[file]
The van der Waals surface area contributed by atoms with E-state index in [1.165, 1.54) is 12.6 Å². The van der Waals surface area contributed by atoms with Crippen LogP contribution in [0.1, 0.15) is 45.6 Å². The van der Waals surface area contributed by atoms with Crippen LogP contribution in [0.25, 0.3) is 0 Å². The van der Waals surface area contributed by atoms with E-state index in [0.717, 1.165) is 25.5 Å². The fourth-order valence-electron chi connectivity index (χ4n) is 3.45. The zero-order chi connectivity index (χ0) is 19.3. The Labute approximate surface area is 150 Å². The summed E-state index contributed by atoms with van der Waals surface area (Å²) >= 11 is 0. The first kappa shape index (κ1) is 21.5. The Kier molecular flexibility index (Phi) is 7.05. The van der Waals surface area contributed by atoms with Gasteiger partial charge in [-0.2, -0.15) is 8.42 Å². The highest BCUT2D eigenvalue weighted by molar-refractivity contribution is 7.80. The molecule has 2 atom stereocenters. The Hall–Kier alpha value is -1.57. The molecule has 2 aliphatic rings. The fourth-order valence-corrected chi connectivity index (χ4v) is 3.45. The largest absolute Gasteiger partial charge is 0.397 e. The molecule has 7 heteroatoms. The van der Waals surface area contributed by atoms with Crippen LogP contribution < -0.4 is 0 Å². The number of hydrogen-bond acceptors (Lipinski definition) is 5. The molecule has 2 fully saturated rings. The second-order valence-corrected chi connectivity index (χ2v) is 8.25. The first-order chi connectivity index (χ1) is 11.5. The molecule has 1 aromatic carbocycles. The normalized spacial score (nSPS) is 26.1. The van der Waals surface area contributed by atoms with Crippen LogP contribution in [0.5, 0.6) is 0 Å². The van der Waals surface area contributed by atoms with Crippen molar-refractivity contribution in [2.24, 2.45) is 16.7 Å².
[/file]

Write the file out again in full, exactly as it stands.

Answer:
The van der Waals surface area contributed by atoms with E-state index in [1.165, 1.54) is 12.6 Å². The van der Waals surface area contributed by atoms with Crippen LogP contribution in [0.1, 0.15) is 45.6 Å². The van der Waals surface area contributed by atoms with Crippen LogP contribution in [0.25, 0.3) is 0 Å². The van der Waals surface area contributed by atoms with E-state index in [0.717, 1.165) is 25.5 Å². The fourth-order valence-electron chi connectivity index (χ4n) is 3.45. The zero-order chi connectivity index (χ0) is 19.3. The Labute approximate surface area is 150 Å². The summed E-state index contributed by atoms with van der Waals surface area (Å²) >= 11 is 0. The first kappa shape index (κ1) is 21.5. The Kier molecular flexibility index (Phi) is 7.05. The van der Waals surface area contributed by atoms with Gasteiger partial charge in [-0.2, -0.15) is 8.42 Å². The highest BCUT2D eigenvalue weighted by molar-refractivity contribution is 7.80. The molecule has 2 atom stereocenters. The Hall–Kier alpha value is -1.57. The molecule has 2 aliphatic rings. The fourth-order valence-corrected chi connectivity index (χ4v) is 3.45. The largest absolute Gasteiger partial charge is 0.397 e. The molecule has 7 heteroatoms. The van der Waals surface area contributed by atoms with Crippen LogP contribution < -0.4 is 0 Å². The number of hydrogen-bond acceptors (Lipinski definition) is 5. The molecule has 2 fully saturated rings. The second-order valence-corrected chi connectivity index (χ2v) is 8.25. The first-order chi connectivity index (χ1) is 11.5. The molecule has 1 aromatic carbocycles. The normalized spacial score (nSPS) is 26.1. The van der Waals surface area contributed by atoms with Crippen LogP contribution in [0.5, 0.6) is 0 Å². The van der Waals surface area contributed by atoms with Crippen molar-refractivity contribution in [2.24, 2.45) is 16.7 Å².